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Why Diet and Exercise So Rarely Works in Obese Patients (And Why Bariatric Surgery Does)

Woman on diet eats a salad and wonders why she can’t lose weight and keep it off

Have you struggled with continuous dieting and exercise but not seeing results? You are not alone; many others have and are dealing with the same issue. For most people, especially those suffering from obesity, losing weight is more complicated than eating less and exercising more. Genetic, environmental, and hormonal factors all play a role in weight loss. These factors can make weight loss difficult and cause frustration and desperation to pursue unhealthy extremes in losing weight. Sadly this often leads to more weight gain and longer-term medical complications. Losing weight is not always a matter of willpower or motivation, so categorizing people who are obese as lazy or unmotivated is simply untrue.

Obesity is not just being overweight; it is a disease. The American Medical Association recognized obesity as a disease in 2013, stating, “Our AMA recognizes obesity as a disease state with multiple pathophysiological aspects requiring various interventions to advance obesity treatment and prevention” 3. And this disease is prevalent. According to the Centers for Disease Control and Prevention (CDC), in 2017 – 2018, the United States obesity prevalence was 42.4% 2. Obesity is also complex – it is a chronic disease caused by environmental and genetic factors that require treatment.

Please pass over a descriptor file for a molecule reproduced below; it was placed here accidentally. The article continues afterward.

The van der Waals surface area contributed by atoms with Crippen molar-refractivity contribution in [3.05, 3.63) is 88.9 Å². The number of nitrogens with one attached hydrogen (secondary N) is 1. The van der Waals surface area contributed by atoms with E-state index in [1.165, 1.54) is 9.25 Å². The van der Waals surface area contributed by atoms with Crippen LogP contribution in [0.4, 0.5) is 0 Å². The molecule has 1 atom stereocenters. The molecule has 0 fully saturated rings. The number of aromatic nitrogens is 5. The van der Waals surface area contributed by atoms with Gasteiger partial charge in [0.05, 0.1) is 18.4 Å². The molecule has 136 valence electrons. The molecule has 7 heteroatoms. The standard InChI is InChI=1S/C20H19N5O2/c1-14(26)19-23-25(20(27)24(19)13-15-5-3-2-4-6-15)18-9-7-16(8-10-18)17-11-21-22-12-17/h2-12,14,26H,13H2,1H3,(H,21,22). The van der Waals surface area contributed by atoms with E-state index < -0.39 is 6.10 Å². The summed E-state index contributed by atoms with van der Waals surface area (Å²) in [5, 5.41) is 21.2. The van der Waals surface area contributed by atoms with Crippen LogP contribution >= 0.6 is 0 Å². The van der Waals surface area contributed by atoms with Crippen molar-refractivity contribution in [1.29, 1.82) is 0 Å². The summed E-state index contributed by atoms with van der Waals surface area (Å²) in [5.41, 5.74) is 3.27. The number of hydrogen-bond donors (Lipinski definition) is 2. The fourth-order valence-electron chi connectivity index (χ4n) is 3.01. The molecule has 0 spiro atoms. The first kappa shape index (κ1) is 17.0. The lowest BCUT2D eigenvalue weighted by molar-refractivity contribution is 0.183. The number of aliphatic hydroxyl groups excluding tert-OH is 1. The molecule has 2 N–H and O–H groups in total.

Getting bariatric surgery might seem easy to some people, but that is far from the truth. Rather strict diet and exercise will still be needed after weight loss surgery. Patients must follow their post-op lifestyle guidelines after surgery to decrease the risk of complications.

Bariatric Surgery Is Not for People Who Need to Lose a Few or Even 30 Pounds

It is important to remember that having bariatric surgery is a big commitment and needs to be taken seriously. You cannot just sign up and schedule yourself for bariatric surgery. There are numerous criteria you need to meet to qualify for bariatric surgery. You’ll have to watch our seminar or see it in person, see a psychiatrist discuss your decision to have surgery, and undergo pre-operative testing. Like any surgery, some risks and benefits need to be considered.

According to the American Society for Metabolic and Bariatric Surgery, the qualifications for bariatric surgery are;

  1. BMI ≥ 40, or more than 100 pounds overweight.
  2. BMI ≥ 35 and at least one or more obesity-related co-morbidities such as type II diabetes, hypertension, sleep apnea, other respiratory disorders, non-alcoholic fatty liver disease, osteoarthritis, lipid abnormalities, gastrointestinal disorders, or heart disease.
  3. Inability to achieve a healthy weight loss sustained for some time with prior weight loss efforts 5

The New York Times published an article in 2017 where Dr. Laurie Twells was interviewed and discussed weight loss surgery. She quoted saying, “These patients have lost hundreds of pounds over and over again…the weight that it takes them one year to lose is typically back in two months…bariatric surgery is probably the most effective intervention we have in health care” 1.